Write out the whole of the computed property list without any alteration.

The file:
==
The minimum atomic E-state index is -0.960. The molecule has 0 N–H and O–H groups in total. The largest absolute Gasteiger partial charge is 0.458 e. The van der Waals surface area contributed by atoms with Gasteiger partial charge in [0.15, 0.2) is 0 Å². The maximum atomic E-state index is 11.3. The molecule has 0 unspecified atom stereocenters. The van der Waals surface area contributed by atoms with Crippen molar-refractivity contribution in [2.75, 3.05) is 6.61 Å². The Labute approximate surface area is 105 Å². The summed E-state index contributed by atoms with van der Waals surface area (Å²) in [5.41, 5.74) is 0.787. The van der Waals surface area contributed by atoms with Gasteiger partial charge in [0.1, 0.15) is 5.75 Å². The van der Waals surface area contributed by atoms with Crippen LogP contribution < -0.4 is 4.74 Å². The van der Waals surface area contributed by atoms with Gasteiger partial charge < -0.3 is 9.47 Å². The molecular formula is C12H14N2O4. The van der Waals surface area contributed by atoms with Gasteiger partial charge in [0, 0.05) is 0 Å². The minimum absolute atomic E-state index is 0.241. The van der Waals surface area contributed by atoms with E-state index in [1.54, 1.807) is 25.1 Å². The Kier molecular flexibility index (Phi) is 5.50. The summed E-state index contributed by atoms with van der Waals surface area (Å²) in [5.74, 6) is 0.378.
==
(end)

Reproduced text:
The minimum atomic E-state index is -0.960. The molecule has 0 N–H and O–H groups in total. The largest absolute Gasteiger partial charge is 0.458 e. The van der Waals surface area contributed by atoms with Gasteiger partial charge in [0.15, 0.2) is 0 Å². The maximum atomic E-state index is 11.3. The molecule has 0 unspecified atom stereocenters. The van der Waals surface area contributed by atoms with Crippen molar-refractivity contribution in [2.75, 3.05) is 6.61 Å². The Labute approximate surface area is 105 Å². The summed E-state index contributed by atoms with van der Waals surface area (Å²) in [5.41, 5.74) is 0.787. The van der Waals surface area contributed by atoms with Gasteiger partial charge in [0.1, 0.15) is 5.75 Å². The van der Waals surface area contributed by atoms with Crippen LogP contribution < -0.4 is 4.74 Å². The van der Waals surface area contributed by atoms with Gasteiger partial charge < -0.3 is 9.47 Å². The molecular formula is C12H14N2O4. The van der Waals surface area contributed by atoms with Gasteiger partial charge in [0, 0.05) is 0 Å². The minimum absolute atomic E-state index is 0.241. The van der Waals surface area contributed by atoms with E-state index in [1.54, 1.807) is 25.1 Å². The Kier molecular flexibility index (Phi) is 5.50. The summed E-state index contributed by atoms with van der Waals surface area (Å²) in [5.74, 6) is 0.378.